The Karnataka Electricity Regulatory Commission (KERC) ordered Hubli Electricity Supply Company (HESCOM) to recover damages from three solar developers for the delay in commissioning the projects.
The Commission also decided that the price of the projects would be reduced due to the delay beyond the planned commissioning date.
Sirar Solar Energies, Sirar Dhotre Solar and Sevalal Solar have filed petitions with the Commission asking for a four-month extension for the commissioning of their solar projects under Supplementary Power Purchase Agreements (PPAs).
They asked the Board for a rate of 8.40 (~ $ 0.11) / kWh for the additional PPAs entered into with HESCOM.
Solar developers have run separate PPAs to sell 1 MW of solar power. They were to commission the projects within 18 months of the date of the PPA.
After executing the PPAs, the developers sought to partner with investors. However, they were unable to secure any funding as investors insisted on converting farmland to non-farmland.
The developers informed the Commission that there was a considerable delay in the issuance of land conversion orders by the Deputy Commissioner of Vijayapura District.
Meanwhile, the developers have applied for permissions to evacuate the electricity to the closest assigned substations from Karnataka Power Transmission Corporation Limited (KPTCL). However, there has been an unreasonable delay in issuing approvals.
After that, the solar developers trained three Special Purpose Vehicles (SPVs) and performed additional PPAs with HESCOM. However, there was a delay in the approval of the PPAs by the Commission.
The solar developers informed the Commission that they had started work on the project sites and made the first progress. However, there was a lack of liquidity due to the policy of demonetization. This caused workers to leave the project sites, causing a delay of 44 days.
In light of these delays, the developers asked HESCOM for an extension of 120 days from the scheduled go-live date to complete the projects. The developers received the extension letters but only 51 days from the date of the request.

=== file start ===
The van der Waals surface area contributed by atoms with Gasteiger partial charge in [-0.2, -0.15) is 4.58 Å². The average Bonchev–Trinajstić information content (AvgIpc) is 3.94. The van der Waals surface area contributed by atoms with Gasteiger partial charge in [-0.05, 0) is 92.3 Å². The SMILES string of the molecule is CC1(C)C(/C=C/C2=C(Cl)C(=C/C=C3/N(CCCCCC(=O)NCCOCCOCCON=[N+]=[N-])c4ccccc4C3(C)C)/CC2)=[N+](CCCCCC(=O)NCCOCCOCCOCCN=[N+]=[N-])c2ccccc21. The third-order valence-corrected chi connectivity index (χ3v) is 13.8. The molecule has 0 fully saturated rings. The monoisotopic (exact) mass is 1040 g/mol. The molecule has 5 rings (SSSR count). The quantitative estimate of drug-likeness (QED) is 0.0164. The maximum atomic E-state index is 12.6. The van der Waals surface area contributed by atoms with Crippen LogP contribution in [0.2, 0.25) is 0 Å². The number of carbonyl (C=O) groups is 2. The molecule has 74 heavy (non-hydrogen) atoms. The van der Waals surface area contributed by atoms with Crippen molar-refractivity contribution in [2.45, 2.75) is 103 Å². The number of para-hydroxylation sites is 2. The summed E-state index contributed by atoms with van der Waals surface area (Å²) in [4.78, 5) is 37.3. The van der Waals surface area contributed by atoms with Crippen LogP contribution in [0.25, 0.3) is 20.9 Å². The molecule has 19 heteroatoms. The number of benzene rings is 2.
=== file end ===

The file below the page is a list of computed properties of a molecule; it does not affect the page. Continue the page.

The delays had caused developers significant losses, interest charges, a freeze of funds, and an additional Goods and Services Tax (GST), while projects were entitled to a full exemption before July 2017. However, l The entire procurement for the projects was carried out after July. 2017. The delays caused by multiple factors constituted a “force majeure” according to the PPAs.
HESCOM said that despite a six-month extension, the developers did not go live with their projects. The delay in commissioning severely impacted HESCOM’s power supply.
Therefore, the solar developers were required to pay damages to HESCOM for not commissioning the projects in accordance with the PPAs and failing to fulfill the conditions.
After examining the submissions of the parties, the Commission noted that the delay in converting the land had not resulted in any delay in setting up the SPVs. She observed that the promoters’ assertion that without the approval of the additional PPAs they could not have sought investors was not acceptable.
The Commission said the developers had not proven any “force majeure” claims.
The regulator said the projects were commissioned after a delay of 13 to 16 months from planned commissioning dates. The developers had no reason to ask for a further extension of the project commissioning deadline.
The financial closure of projects was also not complete, even two years after the date of implementation of the PPA.
The Commission ordered the developers to pay damages to HESCOM. The tariff applicable to the effective commissioning dates for Sirar Solar Energies and Sirar Dhotre Solar has been reduced to 4.36 (~ $ 0.058) / kWh, and 3.05 (~ $ 0.041) for Sevalal Solar.
The Electricity Appeals Tribunal last month ordered a solar developer to pay damages to the Gulbarga Electricity Supply Company for the 31-day delay in commissioning a solar power project of 40 MW.
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Harsh is a journalist at Mercom India. Previously with Indian Express, he covered stories of general interest. He holds an MA in Journalism from the Symbiosis Institute of Media and Communication in Pune.
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